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How we can transform Belfast

By Angela McGowan

In an article about Belfast in last month's Financial Times, the opening paragraph read: "Northern Ireland is trying to reinvent itself. Nowhere is that more visible than in Belfast, which is gradually shifting from bomb-scarred backwater after the Troubles to a hub for the knowledge economy". The "bomb-scarred backwater" might have seemed a bit harsh given that we have had a peace process running for two decades, but nonetheless it is true that Belfast is transforming into a new and exciting place to both live and work.

Interestingly, what is happening in Belfast is also happening across many cities in advanced economies. The dynamics of city centre life have been changing. Right up to the mid-2000s Belfast's city centre had traditionally been a place for shopping or working only. But that old model is disappearing. The Great Recession killed off the traditional 'downtown' region in many cities that were dominated by shops. Some high streets, including our own, have been left with vacant stores and run-down districts with no vibrancy. But the good news is that recovery is definitely in progress. There is an evolving solution being applied to our city centre - a 'new geography of innovation' that will bring more people into the city and help it to thrive.

Just last month I attended a lecture in Queen's University in Belfast by Julie Wagner, visiting senior research fellow from the Brookings Institute in Washington DC. This lecture highlighted the emergence of a new urban model for cities which Wagner and her colleagues at Brookings refer to as 'innovation districts'. These are often located 'downtown' in previously run-down parts of old industrial cities, and they have gradually morphed into vibrant areas where entrepreneurs cluster together and young millennials want to work and - importantly - live.

What was interesting about Ms Wagner's talk was her observations and her advice on what made these innovation districts successful. For example, proximity was crucial for success. Young millennials in particular are keen to be in a work and living space that is walkable, bike-able and apparently 'hyper-caffeinated'. Long commutes and rush hour traffic are being rejected in favour of convenience and connectivity.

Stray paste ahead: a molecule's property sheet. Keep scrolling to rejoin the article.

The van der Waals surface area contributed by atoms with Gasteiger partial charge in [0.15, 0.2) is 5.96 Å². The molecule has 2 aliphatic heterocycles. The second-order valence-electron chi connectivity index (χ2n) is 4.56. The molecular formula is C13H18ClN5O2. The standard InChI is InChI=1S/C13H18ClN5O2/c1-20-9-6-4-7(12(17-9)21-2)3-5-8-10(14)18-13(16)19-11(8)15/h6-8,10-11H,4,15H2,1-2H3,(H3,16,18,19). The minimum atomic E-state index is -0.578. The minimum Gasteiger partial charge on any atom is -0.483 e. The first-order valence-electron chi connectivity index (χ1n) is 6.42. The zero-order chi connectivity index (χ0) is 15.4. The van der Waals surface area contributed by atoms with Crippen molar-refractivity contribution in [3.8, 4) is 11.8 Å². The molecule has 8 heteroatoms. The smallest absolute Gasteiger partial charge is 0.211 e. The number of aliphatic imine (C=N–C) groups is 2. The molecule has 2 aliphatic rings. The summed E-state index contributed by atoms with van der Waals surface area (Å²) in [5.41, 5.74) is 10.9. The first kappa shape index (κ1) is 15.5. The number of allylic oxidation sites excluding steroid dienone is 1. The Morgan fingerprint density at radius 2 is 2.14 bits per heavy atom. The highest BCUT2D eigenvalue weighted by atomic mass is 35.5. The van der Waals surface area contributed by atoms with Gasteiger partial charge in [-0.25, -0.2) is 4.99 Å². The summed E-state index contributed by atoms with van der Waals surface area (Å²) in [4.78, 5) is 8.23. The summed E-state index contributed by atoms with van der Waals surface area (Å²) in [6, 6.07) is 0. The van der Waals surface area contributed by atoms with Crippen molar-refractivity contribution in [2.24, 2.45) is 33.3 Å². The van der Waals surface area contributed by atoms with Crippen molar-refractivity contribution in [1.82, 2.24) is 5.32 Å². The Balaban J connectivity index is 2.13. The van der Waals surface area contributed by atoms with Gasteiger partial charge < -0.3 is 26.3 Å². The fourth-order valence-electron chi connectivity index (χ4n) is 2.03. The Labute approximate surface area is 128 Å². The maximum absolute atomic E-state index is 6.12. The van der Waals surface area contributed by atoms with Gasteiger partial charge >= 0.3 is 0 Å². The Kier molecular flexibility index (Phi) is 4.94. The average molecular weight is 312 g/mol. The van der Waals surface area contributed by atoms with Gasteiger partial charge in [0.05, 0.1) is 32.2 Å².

It is not just young people craving this type of location. Unlike 20 years ago, when firms chose remote sites and guarded their ideas, the most creative firms today want to be in a collaborative space where they can work with other entrepreneurial businesses, universities and research laboratories.

This brings us to a third piece of advice from Ms Wagner on creating innovation districts. Essentially, these districts tend to grow up around 'anchor institutions'. So, for example, in the US they have developed around science parks and universities. Traditionally, science parks were located outside of expensive cities but now (just like in Belfast) they are emerging in or closer to the city. Indeed, even those science parks built 20 or 30 years ago in isolated areas are now scrambling to get more physically connected to urban settings. Walkways are being built to connect science parks to the city centre or the local university. Even urban spaces between science parks and the city centres are being developed to provide recreation spaces, living spaces, schools and easy transport.

For Belfast city centre the journey has already begun. We now have two vibrant universities located in the city and a successful science park. Downtown living is taking off with apartments at Victoria Square and the newly planned provision of student accommodation in the city are set to bring more people to the centre.

Although some of the development of innovation districts has grown up organically from mega trends and new preferences, the researchers at Brookings are keen to point out that the most successful districts require good planning and collaboration from key players: local councils, major real estate developers and landowners, planners, managers of research campuses, anchor companies, advanced research institutions, incubators, accelerators and other economic cultivators, social networking programmers and philanthropic investors.

Quite simply, there is a ready-made recipe that can be applied to Belfast city if we want to truly transform it. There is no reason why Belfast could not develop multiple innovation districts.

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